No matter who you are, so long as there has been a single day in your life where things did not go as perfectly as you had hoped for, and there were insights gained, you have these antibodies flowing through the vast stratosphere of your mind. They are there, pleasantly skulking, at every corner, waiting for the next unfortunate affair to occur so that it can prime our brains to unleash a phalanx of immunological warriors to grapple with the misfortune in a more productive, therapeutic way. Consequently, we develop something of an emotional immunity—a kind of inner resilience.
Now, more than ever, the concepts of emotional antibodies and the immunology of resilience are apropos. Every day we experience everywhere what I call the “trifecta of emotional assault”: vicarious trauma, compassion fatigue, and learned helplessness. Though undesirable, in many ways, if we banish the villains, there would be no heroes.
To be clear though, it’s not about becoming so inured to hardship that we become emotionally unphased or invulnerable to its deleterious effects. It is about mobilizing a sense of resigned gratitude for having been presented with a challenge with which we will ultimately grow and learn from, and galvanizing a feeling of profound internal knowing that all that has happened, all that is, and all that will be will contribute positively in some way, if we just open our minds to the idea, towards making each of us greater than we ever imagined we could be.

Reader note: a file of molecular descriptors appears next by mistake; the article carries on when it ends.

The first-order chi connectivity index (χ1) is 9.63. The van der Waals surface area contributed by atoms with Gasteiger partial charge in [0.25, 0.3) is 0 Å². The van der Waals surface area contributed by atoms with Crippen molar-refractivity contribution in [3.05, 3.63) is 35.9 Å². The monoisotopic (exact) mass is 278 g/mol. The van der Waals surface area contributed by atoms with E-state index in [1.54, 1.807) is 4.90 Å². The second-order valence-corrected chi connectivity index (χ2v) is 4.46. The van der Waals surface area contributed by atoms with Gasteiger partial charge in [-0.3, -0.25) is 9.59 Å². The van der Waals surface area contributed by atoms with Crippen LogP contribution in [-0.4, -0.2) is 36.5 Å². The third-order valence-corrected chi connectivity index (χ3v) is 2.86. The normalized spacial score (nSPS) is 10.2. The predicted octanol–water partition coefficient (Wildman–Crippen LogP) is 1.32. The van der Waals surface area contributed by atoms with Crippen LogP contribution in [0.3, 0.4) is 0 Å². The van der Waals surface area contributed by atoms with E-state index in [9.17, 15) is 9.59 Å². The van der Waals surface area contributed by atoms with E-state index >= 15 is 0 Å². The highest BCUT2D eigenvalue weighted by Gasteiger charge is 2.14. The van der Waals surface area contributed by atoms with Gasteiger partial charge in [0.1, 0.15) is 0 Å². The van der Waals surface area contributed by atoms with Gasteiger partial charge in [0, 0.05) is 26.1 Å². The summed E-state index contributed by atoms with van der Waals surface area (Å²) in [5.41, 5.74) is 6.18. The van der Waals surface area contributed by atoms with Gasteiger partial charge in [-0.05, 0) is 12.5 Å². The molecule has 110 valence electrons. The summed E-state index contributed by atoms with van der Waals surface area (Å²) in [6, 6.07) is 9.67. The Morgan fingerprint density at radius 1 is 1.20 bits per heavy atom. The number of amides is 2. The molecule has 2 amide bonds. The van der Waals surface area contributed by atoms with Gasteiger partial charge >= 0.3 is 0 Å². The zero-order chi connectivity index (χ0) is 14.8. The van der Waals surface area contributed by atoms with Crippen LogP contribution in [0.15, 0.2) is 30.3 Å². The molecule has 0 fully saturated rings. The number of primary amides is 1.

Alternatively, we can view the immunology of resilience through the framework of a muscle: if we do not actively exercise it, it will atrophy, and our ability to invoke it will diminish over time.
A vaccine alone will not be enough to recover from the impact of COVID-19: Emotional antibodies against it are needed as well.
Jay Wong is a medical student. He received his undergraduate degree in molecular, cellular, and developmental biology from Yale University. He can be reached at his self-titled site, Jay Wong, and on Twitter @JayWongMedicine.